Abdominal Pain During Pregnancy

Category: Pregnancy / Rate this article / Hits: 14741

Having abdominal pain during pregnancy? Find out if it warrants a call to the doctor.



How the female body changes and prepares for its new role as a mother is an incredible feat of mechanics and engineering – albeit most probably designed by a man! From hormonal overdrive to the physical demands of carrying a baby around for nine months, a healthy female body is nonetheless designed to handle this transformation. And yet, it is all too easy to view pregnancy through rose-tinted glasses.

While most pregnant women continue to work and look after the family, a healthy pregnancy should not be taken for granted. Abdominal pains or discomfort is part and parcel of every pregnancy, whether you are a first-time mum or expecting your sixth baby. Although mostly harmless, abdominal pain can also be a sign of something far more serious. Being aware of what is happening to your body and listening to your body is an important part of being pregnant. According to gynaecologist, Dr Dharshini Gopalakrishnakone from The Obstetrics and Gynaecology Centre, Mount Elizabeth Novena Specialist Centre abdominal pain is “one of the biggest concerns” experienced by many pregnant women, as it is difficult “to decipher how serious their abdominal discomforts are”. Due to the many physical and hormonal changes taking place during pregnancy, the actual “causes of abdominal pain in pregnancy may be difficult to diagnose”. However, “it is better to play safe” and take heed of what your body is trying to tell you.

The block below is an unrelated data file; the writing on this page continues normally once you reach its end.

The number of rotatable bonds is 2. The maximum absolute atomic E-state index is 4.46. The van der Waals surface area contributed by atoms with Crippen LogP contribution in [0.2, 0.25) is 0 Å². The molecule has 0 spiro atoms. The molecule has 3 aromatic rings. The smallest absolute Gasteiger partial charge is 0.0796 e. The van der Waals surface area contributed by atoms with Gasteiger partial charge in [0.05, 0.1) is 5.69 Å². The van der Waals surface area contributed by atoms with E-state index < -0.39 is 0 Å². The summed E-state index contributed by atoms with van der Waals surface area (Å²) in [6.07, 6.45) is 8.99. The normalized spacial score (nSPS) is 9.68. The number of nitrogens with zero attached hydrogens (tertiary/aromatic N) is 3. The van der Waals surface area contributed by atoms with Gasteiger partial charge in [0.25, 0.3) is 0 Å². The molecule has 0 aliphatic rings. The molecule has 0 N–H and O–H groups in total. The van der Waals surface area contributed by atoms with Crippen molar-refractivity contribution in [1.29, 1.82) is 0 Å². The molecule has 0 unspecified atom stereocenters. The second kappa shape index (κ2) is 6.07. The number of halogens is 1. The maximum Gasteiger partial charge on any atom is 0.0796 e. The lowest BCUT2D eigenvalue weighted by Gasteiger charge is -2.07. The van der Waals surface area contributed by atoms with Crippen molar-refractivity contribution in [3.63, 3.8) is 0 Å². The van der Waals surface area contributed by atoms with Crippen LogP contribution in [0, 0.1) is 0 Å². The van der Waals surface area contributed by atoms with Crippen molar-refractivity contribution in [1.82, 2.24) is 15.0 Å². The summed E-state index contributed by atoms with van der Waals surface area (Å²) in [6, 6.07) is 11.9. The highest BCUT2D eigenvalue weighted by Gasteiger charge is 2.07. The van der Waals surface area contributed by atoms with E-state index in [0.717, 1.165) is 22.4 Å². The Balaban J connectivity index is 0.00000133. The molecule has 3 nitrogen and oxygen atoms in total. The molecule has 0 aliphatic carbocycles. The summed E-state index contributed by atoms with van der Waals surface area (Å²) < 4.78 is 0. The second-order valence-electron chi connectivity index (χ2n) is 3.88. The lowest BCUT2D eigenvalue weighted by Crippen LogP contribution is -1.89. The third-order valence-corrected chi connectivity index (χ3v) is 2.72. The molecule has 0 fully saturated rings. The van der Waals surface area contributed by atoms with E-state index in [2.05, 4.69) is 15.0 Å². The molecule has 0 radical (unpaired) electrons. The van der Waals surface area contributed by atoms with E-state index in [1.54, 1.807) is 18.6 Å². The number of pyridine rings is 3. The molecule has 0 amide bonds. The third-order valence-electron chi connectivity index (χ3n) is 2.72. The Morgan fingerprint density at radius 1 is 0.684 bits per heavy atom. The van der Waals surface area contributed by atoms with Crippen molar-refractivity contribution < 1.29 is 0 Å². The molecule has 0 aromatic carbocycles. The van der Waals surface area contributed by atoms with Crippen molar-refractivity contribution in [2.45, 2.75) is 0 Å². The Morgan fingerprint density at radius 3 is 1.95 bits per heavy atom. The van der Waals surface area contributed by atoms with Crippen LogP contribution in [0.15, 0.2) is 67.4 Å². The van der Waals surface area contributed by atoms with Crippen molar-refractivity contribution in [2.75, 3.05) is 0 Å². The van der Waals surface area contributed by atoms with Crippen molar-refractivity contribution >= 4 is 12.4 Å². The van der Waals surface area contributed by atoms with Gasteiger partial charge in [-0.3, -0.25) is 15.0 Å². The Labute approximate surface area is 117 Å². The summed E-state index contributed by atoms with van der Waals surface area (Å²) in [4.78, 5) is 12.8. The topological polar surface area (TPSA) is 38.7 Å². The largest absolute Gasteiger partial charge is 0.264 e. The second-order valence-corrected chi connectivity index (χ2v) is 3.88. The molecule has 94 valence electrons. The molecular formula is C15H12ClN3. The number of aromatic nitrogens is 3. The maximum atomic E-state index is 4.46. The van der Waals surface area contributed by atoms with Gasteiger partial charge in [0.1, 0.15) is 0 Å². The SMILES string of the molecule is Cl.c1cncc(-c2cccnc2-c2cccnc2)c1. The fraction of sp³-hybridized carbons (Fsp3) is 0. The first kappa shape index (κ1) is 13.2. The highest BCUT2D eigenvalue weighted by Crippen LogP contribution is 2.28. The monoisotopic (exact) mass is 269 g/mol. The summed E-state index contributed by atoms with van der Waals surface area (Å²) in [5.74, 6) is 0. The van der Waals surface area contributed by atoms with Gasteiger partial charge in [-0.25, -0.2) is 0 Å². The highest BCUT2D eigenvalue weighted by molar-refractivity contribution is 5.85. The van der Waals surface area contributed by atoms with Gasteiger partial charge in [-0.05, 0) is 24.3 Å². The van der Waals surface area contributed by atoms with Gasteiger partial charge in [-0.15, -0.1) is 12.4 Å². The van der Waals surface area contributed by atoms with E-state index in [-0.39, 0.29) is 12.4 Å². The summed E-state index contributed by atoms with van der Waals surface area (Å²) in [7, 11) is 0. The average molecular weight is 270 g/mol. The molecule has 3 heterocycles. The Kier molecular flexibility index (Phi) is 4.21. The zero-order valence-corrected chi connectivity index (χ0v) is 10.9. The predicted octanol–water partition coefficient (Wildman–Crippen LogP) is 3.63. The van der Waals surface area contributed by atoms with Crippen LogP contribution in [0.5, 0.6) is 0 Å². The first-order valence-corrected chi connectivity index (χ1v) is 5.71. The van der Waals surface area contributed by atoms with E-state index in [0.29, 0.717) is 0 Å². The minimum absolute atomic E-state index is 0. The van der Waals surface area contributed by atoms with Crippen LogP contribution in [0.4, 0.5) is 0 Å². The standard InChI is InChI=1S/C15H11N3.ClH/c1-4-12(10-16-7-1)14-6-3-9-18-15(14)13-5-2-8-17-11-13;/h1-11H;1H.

Constipation and Gas

The increase in progesterone during pregnancy slows down digestion, which can cause uncomfortable pressure and a feeling of bloatedness in the abdomen. As the body changes and the uterus expands, the stomach and digestive tract will also have less space. Drinking plenty of water – at least 1.5 litres a day – eating food rich in fibre can help alleviate this harmless problem. Eating smaller portions also puts less pressure on the digestive tract, while gentle exercise can aid digestion.


Round Ligament Pain

In order to carry a baby, the uterus will be stretched to its limit. As the uterus stretches, so do the ligaments around it. This stretching can be a short sharp pain or a dull ache, which can be felt in the lower abdomen and groin area. It usually occurs from the second trimester onwards. Changing your position can lessen the pain. In certain cases, “a referral to a good physiotherapist or chiropractor can alleviate general aches,” says Dr Dharshini, as “strong painkillers are best avoided”.



Implantation occurs when a fertilised egg attaches itself to the uterine wall. It occurs very early on in pregnancy, around the time when your period should be or eight to 10 days after ovulation. Implantation can feel like a period cramp, and can also be accompanied by light spotting. Some women do not realise they are pregnant at this early stage. If you are trying for a baby, this would warrant a visit to your doctor.


Braxton Hicks Contractions

These “warm-up contractions” can start from 20 weeks onwards, and generally increases and intensifies as D-Day beckons. Braxton-Hicks contractions do not last long – anything from several seconds to two minutes – and are irregular. Dehydration can cause these contractions, so drink plenty of water. Braxton-Hicks also respond to changes in position – real contractions don’t!


Urinary Tract Infection

Being pregnant makes you more susceptible to UTIs. Symptoms can include a heavy pain in the abdomen, fever and chills, as well as a burning sensation while passing urine. The urine appears cloudy and can be foul smelling or bloody. There is also a definite sensation of needing to constantly pass urine. Although UTIs can be easily treated, it can also cause complications in pregnancy.


Ectopic Pregnancy